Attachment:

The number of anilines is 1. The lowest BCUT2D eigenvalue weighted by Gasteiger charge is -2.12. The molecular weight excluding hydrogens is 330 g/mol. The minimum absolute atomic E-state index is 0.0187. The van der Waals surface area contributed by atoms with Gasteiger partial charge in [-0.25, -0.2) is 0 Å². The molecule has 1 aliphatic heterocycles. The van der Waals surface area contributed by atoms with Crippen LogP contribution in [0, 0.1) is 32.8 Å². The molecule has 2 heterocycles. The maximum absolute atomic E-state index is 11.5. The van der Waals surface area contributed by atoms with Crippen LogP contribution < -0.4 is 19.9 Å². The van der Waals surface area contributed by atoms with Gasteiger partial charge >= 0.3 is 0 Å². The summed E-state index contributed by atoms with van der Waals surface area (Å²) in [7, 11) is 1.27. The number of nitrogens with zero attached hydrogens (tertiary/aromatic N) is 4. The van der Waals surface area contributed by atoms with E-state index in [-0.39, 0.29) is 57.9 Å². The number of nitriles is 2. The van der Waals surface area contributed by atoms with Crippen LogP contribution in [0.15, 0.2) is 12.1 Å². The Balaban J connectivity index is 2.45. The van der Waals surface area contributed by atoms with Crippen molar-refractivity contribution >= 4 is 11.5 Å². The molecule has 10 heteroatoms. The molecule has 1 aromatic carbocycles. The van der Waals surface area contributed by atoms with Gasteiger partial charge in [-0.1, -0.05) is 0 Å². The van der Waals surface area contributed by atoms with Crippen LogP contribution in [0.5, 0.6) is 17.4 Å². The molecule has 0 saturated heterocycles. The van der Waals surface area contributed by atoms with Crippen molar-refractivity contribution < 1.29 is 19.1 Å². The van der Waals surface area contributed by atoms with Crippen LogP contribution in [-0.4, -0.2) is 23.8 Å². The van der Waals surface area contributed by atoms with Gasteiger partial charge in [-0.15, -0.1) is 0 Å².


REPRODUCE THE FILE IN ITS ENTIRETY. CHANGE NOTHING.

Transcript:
The number of anilines is 1. The lowest BCUT2D eigenvalue weighted by Gasteiger charge is -2.12. The molecular weight excluding hydrogens is 330 g/mol. The minimum absolute atomic E-state index is 0.0187. The van der Waals surface area contributed by atoms with Gasteiger partial charge in [-0.25, -0.2) is 0 Å². The molecule has 1 aliphatic heterocycles. The van der Waals surface area contributed by atoms with Crippen LogP contribution in [0, 0.1) is 32.8 Å². The molecule has 2 heterocycles. The maximum absolute atomic E-state index is 11.5. The van der Waals surface area contributed by atoms with Crippen LogP contribution < -0.4 is 19.9 Å². The van der Waals surface area contributed by atoms with Gasteiger partial charge >= 0.3 is 0 Å². The summed E-state index contributed by atoms with van der Waals surface area (Å²) in [7, 11) is 1.27. The number of nitrogens with zero attached hydrogens (tertiary/aromatic N) is 4. The van der Waals surface area contributed by atoms with E-state index in [-0.39, 0.29) is 57.9 Å². The number of nitriles is 2. The van der Waals surface area contributed by atoms with Crippen LogP contribution in [0.15, 0.2) is 12.1 Å². The Balaban J connectivity index is 2.45. The van der Waals surface area contributed by atoms with Crippen molar-refractivity contribution >= 4 is 11.5 Å². The molecule has 10 heteroatoms. The molecule has 1 aromatic carbocycles. The van der Waals surface area contributed by atoms with Gasteiger partial charge in [-0.1, -0.05) is 0 Å². The van der Waals surface area contributed by atoms with Crippen LogP contribution in [0.5, 0.6) is 17.4 Å². The molecule has 0 saturated heterocycles. The van der Waals surface area contributed by atoms with Crippen molar-refractivity contribution < 1.29 is 19.1 Å². The van der Waals surface area contributed by atoms with Crippen LogP contribution in [-0.4, -0.2) is 23.8 Å². The van der Waals surface area contributed by atoms with Gasteiger partial charge in [-0.15, -0.1) is 0 Å².